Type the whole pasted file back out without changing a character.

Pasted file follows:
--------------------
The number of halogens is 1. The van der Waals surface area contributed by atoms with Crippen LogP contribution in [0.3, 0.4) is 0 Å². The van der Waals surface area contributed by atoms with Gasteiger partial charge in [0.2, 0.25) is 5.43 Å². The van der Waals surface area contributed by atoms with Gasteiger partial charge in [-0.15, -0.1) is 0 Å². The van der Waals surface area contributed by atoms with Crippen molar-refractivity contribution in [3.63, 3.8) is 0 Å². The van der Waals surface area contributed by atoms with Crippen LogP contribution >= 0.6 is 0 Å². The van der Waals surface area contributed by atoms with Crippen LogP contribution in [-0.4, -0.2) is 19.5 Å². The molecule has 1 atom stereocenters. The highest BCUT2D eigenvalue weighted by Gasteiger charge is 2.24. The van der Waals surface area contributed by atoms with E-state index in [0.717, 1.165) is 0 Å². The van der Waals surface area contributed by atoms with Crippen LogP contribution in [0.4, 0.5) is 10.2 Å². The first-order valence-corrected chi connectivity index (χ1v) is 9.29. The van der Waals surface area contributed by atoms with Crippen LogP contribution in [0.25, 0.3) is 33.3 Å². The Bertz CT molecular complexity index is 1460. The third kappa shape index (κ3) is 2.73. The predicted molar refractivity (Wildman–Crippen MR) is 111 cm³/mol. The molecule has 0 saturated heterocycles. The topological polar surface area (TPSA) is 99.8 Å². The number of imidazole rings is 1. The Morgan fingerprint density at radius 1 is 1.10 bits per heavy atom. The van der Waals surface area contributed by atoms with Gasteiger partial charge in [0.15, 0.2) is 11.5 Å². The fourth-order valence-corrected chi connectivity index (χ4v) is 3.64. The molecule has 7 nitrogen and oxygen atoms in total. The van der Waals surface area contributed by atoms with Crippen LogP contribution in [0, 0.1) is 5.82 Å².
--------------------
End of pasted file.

The number of halogens is 1. The van der Waals surface area contributed by atoms with Crippen LogP contribution in [0.3, 0.4) is 0 Å². The van der Waals surface area contributed by atoms with Gasteiger partial charge in [0.2, 0.25) is 5.43 Å². The van der Waals surface area contributed by atoms with Gasteiger partial charge in [-0.15, -0.1) is 0 Å². The van der Waals surface area contributed by atoms with Crippen molar-refractivity contribution in [3.63, 3.8) is 0 Å². The van der Waals surface area contributed by atoms with Crippen LogP contribution >= 0.6 is 0 Å². The van der Waals surface area contributed by atoms with Crippen LogP contribution in [-0.4, -0.2) is 19.5 Å². The molecule has 1 atom stereocenters. The highest BCUT2D eigenvalue weighted by Gasteiger charge is 2.24. The van der Waals surface area contributed by atoms with E-state index in [0.717, 1.165) is 0 Å². The van der Waals surface area contributed by atoms with Crippen LogP contribution in [0.4, 0.5) is 10.2 Å². The first-order valence-corrected chi connectivity index (χ1v) is 9.29. The van der Waals surface area contributed by atoms with Crippen LogP contribution in [0.25, 0.3) is 33.3 Å². The Bertz CT molecular complexity index is 1460. The third kappa shape index (κ3) is 2.73. The predicted molar refractivity (Wildman–Crippen MR) is 111 cm³/mol. The molecule has 0 saturated heterocycles. The topological polar surface area (TPSA) is 99.8 Å². The number of imidazole rings is 1. The Morgan fingerprint density at radius 1 is 1.10 bits per heavy atom. The van der Waals surface area contributed by atoms with Gasteiger partial charge in [0.15, 0.2) is 11.5 Å². The fourth-order valence-corrected chi connectivity index (χ4v) is 3.64. The molecule has 7 nitrogen and oxygen atoms in total. The van der Waals surface area contributed by atoms with Crippen LogP contribution in [0, 0.1) is 5.82 Å².